Location: Stored Product Insect and Engineering ResearchTitle: Impact of grain morphology and genotype by environment interactions on test weight of spring and winter wheat (Triticum aestivum L.)
|YABWALO, DALITSO - South Dakota State University|
|BERZONSKY, WILLIAM - Bayer Cropscience|
|Brabec, Daniel - Dan|
|PEARSON, THOMAS - Amgen, Inc|
|GLOVER, KARL - South Dakota State University|
|KLEINJAN, JOHATHAN - South Dakota State University|
Submitted to: Euphytica
Publication Type: Peer Reviewed Journal
Publication Acceptance Date: 6/19/2018
Publication Date: 7/2/2018
Citation: Yabwalo, D.N., Berzonsky, W.A., Brabec, D.L., Pearson, T., Glover, K.D., Kleinjan, J. 2018. Impact of grain morphology and genotype by environment interactions on test weight of spring and winter wheat (Triticum aestivum L.). Euphytica. 214:125. https://doi.org/10.1007/s10681-018-2202-7.
Interpretive Summary: Wheat grades and grain prices are determined in part by test weight which is a basic physical measurement relating to the apparent density of the wheat. Flour millers value wheat that has high test weight, because it is typically associated with higher flour extraction rates and increased end-use quality. In this study the primary morphological grain traits that contribute to test weight in both hard winter and hard spring wheat classes were evaluated. These traits included seed-length, seed-width, image-area, thousand kernel weight, seed density, and many ratios of the basic parameters. The wheat samples include 24 hard winter wheat and 32 hard spring wheat cultivars which were grown at 8 locations for winter wheat and 5 locations for spring wheat over two seasons in South Dakota. Seed density was shown to be the trait that accounted for most of the variation in the expression of test weight in both wheat classes. Although, the test weight of wheat in both classes was significantly impacted by environmental factors such as growing season and location. For instance the hrw wheat Robidoux average 55.2 lb/bu in the first season and 60.1 lb/bu in second season across the eight growing locations. The relationship of seed density with test weight was strong enough that it could be used by wheat breeders as a secondary trait to indentify wheat cultivars with high test weight to develop new varieties. Seed density is amenable to rapid methods and only requires a few hundred seeds. This method could be useful to breeders because little is known about the underlying genetic basis of seed density and test weight, which makes the use of molecular markers problematic at the moment.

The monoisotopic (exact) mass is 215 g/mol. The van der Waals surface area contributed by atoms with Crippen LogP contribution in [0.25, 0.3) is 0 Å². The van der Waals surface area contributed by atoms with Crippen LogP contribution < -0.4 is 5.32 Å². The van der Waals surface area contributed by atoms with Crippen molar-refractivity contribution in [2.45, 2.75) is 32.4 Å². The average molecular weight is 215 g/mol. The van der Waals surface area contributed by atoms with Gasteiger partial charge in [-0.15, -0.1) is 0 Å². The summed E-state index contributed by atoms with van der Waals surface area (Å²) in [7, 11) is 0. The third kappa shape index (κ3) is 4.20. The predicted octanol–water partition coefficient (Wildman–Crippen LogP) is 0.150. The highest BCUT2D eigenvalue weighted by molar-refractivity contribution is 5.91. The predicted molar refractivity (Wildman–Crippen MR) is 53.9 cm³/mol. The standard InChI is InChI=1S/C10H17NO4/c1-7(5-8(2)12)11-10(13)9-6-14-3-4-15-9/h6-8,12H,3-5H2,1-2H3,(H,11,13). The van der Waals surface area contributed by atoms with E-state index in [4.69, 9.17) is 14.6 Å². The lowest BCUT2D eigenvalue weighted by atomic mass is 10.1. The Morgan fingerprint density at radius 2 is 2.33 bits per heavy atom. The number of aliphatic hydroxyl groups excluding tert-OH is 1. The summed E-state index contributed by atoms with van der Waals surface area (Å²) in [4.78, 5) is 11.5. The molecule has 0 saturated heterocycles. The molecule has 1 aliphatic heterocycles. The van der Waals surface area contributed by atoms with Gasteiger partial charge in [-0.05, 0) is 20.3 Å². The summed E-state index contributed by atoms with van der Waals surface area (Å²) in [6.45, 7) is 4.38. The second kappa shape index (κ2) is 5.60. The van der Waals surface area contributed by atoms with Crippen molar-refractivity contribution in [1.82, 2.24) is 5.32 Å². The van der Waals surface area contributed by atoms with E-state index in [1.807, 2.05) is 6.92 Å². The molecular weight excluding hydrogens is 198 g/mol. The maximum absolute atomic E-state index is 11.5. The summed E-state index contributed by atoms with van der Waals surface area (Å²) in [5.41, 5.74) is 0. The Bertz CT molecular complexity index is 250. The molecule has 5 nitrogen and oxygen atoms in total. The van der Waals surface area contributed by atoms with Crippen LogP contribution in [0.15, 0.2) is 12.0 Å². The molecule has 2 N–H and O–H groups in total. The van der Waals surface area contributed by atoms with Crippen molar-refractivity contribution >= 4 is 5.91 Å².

Technical Abstract: Wheat (Triticum aestivum L.) market grades and grain prices are determined in part by test weight (TW). Millers value high TW, because it is typically associated with higher flour extraction rates and increased end-use quality. Test weight is expected to be influenced by other directly measurable grain attributes such as; grain length, width, shape, single-grain-density (SGD), thousand-grain-weight (TGW) and packing efficiency (PE). The objectives of this study were to; (i) determine the primary morphological grain attributes that contribute to TW in both winter and spring wheat classes; and (ii) determine stability and the genotype (G), and the genotype x environment interactions (GEI) of the attributes that contribute to TW. A market class representative group of 24 hard winter wheat and 32 hard spring wheat cultivars were grown at several locations in South Dakota in 2011 and 2012. Regularized regression was used to develop a TW model. A GGE biplot was used for stability analyses; whereas, a linear mixed model was used for variance analyses. Data were collected on 8 grain traits: TW, SGD, TGW, protein content, single grain width (GW), length (GL), shape, size, and PE. Regularized multiple regression methods were used to determine what grain attributes can reliably predict TW. Observations showed that in both spring and winter wheat SGD accounted for over 90% of the phenotypic variation of TW. Stable and high TW genotypes were identified in both wheat market classes. Apart from TW, significant (p<.0001) genotype, environment and GEI variances were observed for SGD and GW.